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August 15, 2020

When it comes to food, stray outside the lines


Who said you had to follow directions or eat things the way they were intended to be eaten?

Lots of foods can be improved by straying outside the lines.

Consider, for example, Cup Noodles, an essential part of my diet since they arrived in the U.S. in 1971.

By ignoring the directions that say to add boiling water up to the line on the inside of the cup near the top, but instead only using enough water to reach the top of the dried noodles (about 3/4" lower), two things happen:

1) The flavor becomes more intense because the dry seasonings are more concentrated

2) The noodles become more of a dish and less of a soup

Try it, you might like it.

If not, let me know and I will refund twice what you paid for your Cup Noodles.

I will also publish your refund request here in its entirety.

August 15, 2020 at 04:01 PM | Permalink | Comments (1)

Classical Music Livestreams Worth Paying For

Anthony Tommasini, the chief classical music critic of the New York Times, offers guidance through the maze.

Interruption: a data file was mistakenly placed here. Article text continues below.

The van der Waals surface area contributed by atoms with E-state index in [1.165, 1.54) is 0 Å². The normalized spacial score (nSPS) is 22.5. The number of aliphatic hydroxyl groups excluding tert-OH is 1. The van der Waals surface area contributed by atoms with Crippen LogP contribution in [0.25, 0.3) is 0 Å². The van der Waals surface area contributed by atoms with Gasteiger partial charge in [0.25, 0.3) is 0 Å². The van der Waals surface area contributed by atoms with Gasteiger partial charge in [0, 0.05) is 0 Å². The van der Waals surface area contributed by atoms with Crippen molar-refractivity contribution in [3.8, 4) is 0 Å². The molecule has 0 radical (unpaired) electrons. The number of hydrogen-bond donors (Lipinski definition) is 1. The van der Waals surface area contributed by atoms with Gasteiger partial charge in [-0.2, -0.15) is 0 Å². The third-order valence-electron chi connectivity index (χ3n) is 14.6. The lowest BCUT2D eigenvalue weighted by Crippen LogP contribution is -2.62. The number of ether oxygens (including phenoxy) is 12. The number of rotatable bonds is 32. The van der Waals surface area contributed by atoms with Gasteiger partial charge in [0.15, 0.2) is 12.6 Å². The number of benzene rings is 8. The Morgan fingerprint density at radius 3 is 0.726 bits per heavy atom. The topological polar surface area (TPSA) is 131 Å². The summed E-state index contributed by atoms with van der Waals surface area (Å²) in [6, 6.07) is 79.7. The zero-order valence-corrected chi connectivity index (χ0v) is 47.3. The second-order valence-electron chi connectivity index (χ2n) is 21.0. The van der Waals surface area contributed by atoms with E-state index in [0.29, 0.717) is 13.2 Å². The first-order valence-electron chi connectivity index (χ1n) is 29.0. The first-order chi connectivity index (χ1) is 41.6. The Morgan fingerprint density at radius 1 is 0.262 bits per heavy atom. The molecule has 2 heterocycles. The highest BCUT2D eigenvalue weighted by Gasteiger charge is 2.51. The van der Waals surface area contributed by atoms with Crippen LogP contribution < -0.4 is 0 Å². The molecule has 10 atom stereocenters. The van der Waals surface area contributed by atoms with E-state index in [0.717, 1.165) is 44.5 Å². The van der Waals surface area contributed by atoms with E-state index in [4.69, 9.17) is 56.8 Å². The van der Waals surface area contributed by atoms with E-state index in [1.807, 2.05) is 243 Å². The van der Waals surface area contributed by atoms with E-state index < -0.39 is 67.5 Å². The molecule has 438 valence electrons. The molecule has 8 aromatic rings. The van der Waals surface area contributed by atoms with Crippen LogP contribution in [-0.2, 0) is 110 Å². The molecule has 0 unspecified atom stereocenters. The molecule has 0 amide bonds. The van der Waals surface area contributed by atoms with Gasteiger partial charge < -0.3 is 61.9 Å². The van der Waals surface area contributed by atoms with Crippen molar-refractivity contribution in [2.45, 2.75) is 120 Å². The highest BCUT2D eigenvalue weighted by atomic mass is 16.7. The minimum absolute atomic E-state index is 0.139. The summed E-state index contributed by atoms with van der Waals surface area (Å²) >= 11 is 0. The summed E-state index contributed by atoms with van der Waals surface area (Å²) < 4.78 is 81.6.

August 15, 2020 at 02:01 PM | Permalink | Comments (0)

What I Talk About When I Talk About Running — Haruki Murakami


If you're a runner or you like Murakami you'll enjoy this book; if you're both you'll love it.

I know I did.

Excerpts below.

I'm struck by how, except when you're young, you really need to prioritize in life, figuring out in what order you should divide up your time and energy. If you don't get that sort of system set up by a certain age, you'll lack focus and your life will be out of balance. I placed the highest priority on the sort of life that lets me focus on writing, not associating with all the people around me. I felt that the indispensable relationship I should build in my life was not with a specific person, but with an unspecified number of readers.